All of which amounts to....teach good coding practices, which has virtually nothing to do specifically with power management.
Quite. I've been doing all that for years - nothing to do with power management (not had much to do with it), all to do with writing decent code.

And it still entirely possible to teach that on a Pi as it stands.


As for the underlying actual power management, that is a can of worms which is why we have never implemented it. Huge amount of work and will almost certainly slow everything down.
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Re: Why not a low power Raspberry?

Mon Mar 19, 2018 4:36 pm

jamesh wrote:
Mon Mar 19, 2018 3:53 pm
W. H. Heydt wrote:
Mon Mar 19, 2018 2:32 pm
fanoush wrote:
Mon Mar 19, 2018 2:18 pm

In an app you don't poke register bits but you are trying to be power efficient so you do similar stuff on high level like you do on low level, by e.g. sleeping as much as possible and not doing busy loops, structure app to e.g. background services and foreground, acquire/release resources only when needed, group activities so you don't wake device often, listen to various events like network up/down, screen off, low battery or charging so you can start/stop doing stuff at right time .... So I guess the answer to your question is yes, they have to. In Android if you e.g. poll GPS location in your app continuously or hold other locks even when user switches to different app of turns off the screen, battery dies very quickly.
All of which amounts to....teach good coding practices, which has virtually nothing to do specifically with power management.
Quite. I've been doing all that for years - nothing to do with power management (not had much to do with it), all to do with writing decent code.

And it still entirely possible to teach that on a Pi as it stands.


As for the underlying actual power management, that is a can of worms which is why we have never implemented it. Huge amount of work and will almost certainly slow everything down.
This whole thread kind of reminds me of when IBM first started providing mainframes with virtual memory systems (originally "DAT boxes"). Many programmers immediately reacted with "Oh, goody! No longer any need to keep programs small. No need to code for overlays. We can use all the memory we want with no limit!" I used to respond by pointing out that if one coded that way, performance of said programs would go through the floor and that there was a very important principle to keep in mind: Locality of reference. Lots of people had to learn the hard way by watching mainframes be driven to their knees by thrashing instead of thinking about the consequences of bad code. If anything, the advent of virtual memory meant that one should pay *more* attention to performance issues, not less.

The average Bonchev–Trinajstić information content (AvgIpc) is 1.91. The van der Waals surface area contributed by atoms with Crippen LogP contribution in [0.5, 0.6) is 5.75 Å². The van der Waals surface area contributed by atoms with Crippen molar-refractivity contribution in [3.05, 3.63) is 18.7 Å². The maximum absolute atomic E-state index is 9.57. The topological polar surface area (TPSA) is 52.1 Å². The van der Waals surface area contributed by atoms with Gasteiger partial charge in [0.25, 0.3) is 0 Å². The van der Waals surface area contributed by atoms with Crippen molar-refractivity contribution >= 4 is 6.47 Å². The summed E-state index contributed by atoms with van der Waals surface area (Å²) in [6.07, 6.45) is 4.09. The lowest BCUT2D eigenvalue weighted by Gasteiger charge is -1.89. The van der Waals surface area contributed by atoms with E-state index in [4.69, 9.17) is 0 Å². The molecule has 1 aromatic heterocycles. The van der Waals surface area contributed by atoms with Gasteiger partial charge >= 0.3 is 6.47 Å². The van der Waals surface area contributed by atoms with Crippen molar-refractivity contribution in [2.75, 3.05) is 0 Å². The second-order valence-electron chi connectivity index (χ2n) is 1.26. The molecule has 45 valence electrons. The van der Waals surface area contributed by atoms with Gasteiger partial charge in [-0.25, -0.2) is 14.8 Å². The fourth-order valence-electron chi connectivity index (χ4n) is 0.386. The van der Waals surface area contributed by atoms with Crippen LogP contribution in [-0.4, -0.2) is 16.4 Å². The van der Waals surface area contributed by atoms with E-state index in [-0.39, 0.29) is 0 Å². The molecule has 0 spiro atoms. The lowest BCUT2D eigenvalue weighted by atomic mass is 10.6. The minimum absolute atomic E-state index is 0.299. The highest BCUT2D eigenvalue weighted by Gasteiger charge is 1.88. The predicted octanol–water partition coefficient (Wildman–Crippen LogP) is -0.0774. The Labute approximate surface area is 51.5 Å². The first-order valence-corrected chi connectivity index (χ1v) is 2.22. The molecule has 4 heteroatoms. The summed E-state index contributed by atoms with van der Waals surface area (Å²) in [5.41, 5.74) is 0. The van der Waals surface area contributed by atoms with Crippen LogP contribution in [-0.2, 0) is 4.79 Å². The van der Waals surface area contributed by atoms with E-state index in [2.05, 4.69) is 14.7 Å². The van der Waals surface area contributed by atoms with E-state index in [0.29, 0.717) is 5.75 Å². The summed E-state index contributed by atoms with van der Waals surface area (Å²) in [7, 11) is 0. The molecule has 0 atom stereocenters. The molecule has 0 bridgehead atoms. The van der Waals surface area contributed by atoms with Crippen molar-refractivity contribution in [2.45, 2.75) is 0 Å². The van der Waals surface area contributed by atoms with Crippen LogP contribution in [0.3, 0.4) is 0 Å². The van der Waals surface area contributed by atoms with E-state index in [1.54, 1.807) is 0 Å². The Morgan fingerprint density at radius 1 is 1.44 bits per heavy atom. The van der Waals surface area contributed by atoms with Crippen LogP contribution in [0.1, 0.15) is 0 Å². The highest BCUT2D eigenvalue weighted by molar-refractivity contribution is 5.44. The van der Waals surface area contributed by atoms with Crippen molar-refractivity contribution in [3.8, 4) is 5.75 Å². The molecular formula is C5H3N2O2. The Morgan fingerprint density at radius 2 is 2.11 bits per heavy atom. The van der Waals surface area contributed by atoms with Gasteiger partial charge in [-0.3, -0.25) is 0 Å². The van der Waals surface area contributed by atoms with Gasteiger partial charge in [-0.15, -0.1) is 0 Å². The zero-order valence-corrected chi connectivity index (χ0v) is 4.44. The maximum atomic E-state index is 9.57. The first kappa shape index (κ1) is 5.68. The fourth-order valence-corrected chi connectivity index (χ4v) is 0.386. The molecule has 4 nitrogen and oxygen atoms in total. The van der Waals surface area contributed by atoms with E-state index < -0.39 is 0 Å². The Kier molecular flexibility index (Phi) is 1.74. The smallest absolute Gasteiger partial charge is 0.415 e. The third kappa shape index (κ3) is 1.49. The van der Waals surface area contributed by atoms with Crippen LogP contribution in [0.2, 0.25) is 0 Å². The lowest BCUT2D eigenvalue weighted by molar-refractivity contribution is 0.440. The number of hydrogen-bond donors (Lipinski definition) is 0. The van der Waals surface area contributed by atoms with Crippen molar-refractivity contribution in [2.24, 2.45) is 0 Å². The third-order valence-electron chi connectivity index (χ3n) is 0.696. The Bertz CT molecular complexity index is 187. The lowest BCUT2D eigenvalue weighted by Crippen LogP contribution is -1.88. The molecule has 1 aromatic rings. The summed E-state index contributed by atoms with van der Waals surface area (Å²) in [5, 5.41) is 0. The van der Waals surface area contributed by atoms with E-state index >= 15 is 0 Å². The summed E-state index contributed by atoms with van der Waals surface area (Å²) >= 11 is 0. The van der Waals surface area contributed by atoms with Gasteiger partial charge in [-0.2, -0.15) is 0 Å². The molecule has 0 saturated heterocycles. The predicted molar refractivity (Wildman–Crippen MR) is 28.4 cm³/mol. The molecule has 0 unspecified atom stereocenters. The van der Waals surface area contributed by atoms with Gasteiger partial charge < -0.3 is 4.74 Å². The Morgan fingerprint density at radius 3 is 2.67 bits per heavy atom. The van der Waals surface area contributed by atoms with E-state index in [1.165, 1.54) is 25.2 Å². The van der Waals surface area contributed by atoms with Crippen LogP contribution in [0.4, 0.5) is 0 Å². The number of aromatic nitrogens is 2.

Edit to add... It is a sobering thought that people who work with microcomputers (and SBCs now) seem to be profoundly ignorant of the lessons learned the hard way on mainframes that came before them. There seems to be a great deal of determination to repeat the mistakes of the past, rather than learning from them.

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Re: Why not a low power Raspberry?

Mon Mar 19, 2018 4:45 pm

W. H. Heydt wrote:
Mon Mar 19, 2018 2:32 pm
All of which amounts to....teach good coding practices, which has virtually nothing to do specifically with power management.
I would agree with that. Beyond, don't idle in tight loops for no good reason, use interrupts rather than polling, use event driven coding when possible, don't set timer wake-ups more frequently than are needed, don't keep peripherals or resources active when you don't need them active, sleep or suspend when you can, the actual power management will be something handled by the OS or whatever is managing code execution.

What the Pi does demonstrate is that, no matter how well app coding suits power management, if the hardware doesn't support low power modes; you won't have them, cannot use them.

I don't find that "embarrassing", either how it is or having to explain it for a Pi, as was suggested earlier. It is how it is and there are good reasons for why it is that way. There is no shame that a product doesn't work well in some roles it wasn't designed for, nothing to be embarrassed about.

One can still teach power management, good coding practice for power management, even if what you have doesn't support that. You might not be able to demonstrate it with a Pi but it can still be taught. You can of course demonstrate why not having low power modes is bad for some applications.

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Re: Why not a low power Raspberry?

Mon Mar 19, 2018 4:52 pm

Its worth noting that the GPU itself had an AWFUL lot of engineering time thrown at it to improve its power management, because it's original place was in mobile devices. Its incorporated in to the HW and the SW. So its PM is automatic and pretty good.

IIRC (and this may not be entirely accurate) It's just when combined with the ARM cores that things get REALLY tricky. Sending the ARM to sleep when the VC4 isn't expecting it can cause problems, and ensuring the VC4 is ready at any time for a power down is what causes slowdowns. Basically it's keeping two completely separate processors knowledgeable about what the other is doing at all times, and the communications required to do that.